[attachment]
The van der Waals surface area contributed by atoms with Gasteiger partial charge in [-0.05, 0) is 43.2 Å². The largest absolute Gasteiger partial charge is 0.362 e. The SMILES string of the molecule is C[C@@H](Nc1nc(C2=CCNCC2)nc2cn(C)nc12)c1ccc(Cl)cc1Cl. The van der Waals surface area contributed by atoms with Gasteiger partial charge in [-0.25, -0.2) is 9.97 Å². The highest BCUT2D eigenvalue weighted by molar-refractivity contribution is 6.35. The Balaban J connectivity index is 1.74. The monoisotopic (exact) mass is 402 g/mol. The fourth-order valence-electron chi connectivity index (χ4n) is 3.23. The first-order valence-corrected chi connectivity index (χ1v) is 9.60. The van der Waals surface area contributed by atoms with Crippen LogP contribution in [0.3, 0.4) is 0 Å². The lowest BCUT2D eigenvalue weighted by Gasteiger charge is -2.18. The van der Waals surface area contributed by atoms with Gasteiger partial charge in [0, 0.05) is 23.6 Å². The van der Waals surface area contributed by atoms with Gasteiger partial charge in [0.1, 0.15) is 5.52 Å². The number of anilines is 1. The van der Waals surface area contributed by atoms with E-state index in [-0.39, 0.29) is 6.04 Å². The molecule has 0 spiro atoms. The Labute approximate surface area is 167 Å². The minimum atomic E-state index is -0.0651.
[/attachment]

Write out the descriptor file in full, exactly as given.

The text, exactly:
The van der Waals surface area contributed by atoms with Gasteiger partial charge in [-0.05, 0) is 43.2 Å². The largest absolute Gasteiger partial charge is 0.362 e. The SMILES string of the molecule is C[C@@H](Nc1nc(C2=CCNCC2)nc2cn(C)nc12)c1ccc(Cl)cc1Cl. The van der Waals surface area contributed by atoms with Gasteiger partial charge in [-0.25, -0.2) is 9.97 Å². The highest BCUT2D eigenvalue weighted by molar-refractivity contribution is 6.35. The Balaban J connectivity index is 1.74. The monoisotopic (exact) mass is 402 g/mol. The fourth-order valence-electron chi connectivity index (χ4n) is 3.23. The first-order valence-corrected chi connectivity index (χ1v) is 9.60. The van der Waals surface area contributed by atoms with Crippen LogP contribution in [0.3, 0.4) is 0 Å². The lowest BCUT2D eigenvalue weighted by Gasteiger charge is -2.18. The van der Waals surface area contributed by atoms with Gasteiger partial charge in [0, 0.05) is 23.6 Å². The van der Waals surface area contributed by atoms with Gasteiger partial charge in [0.1, 0.15) is 5.52 Å². The number of anilines is 1. The van der Waals surface area contributed by atoms with E-state index in [-0.39, 0.29) is 6.04 Å². The molecule has 0 spiro atoms. The Labute approximate surface area is 167 Å². The minimum atomic E-state index is -0.0651.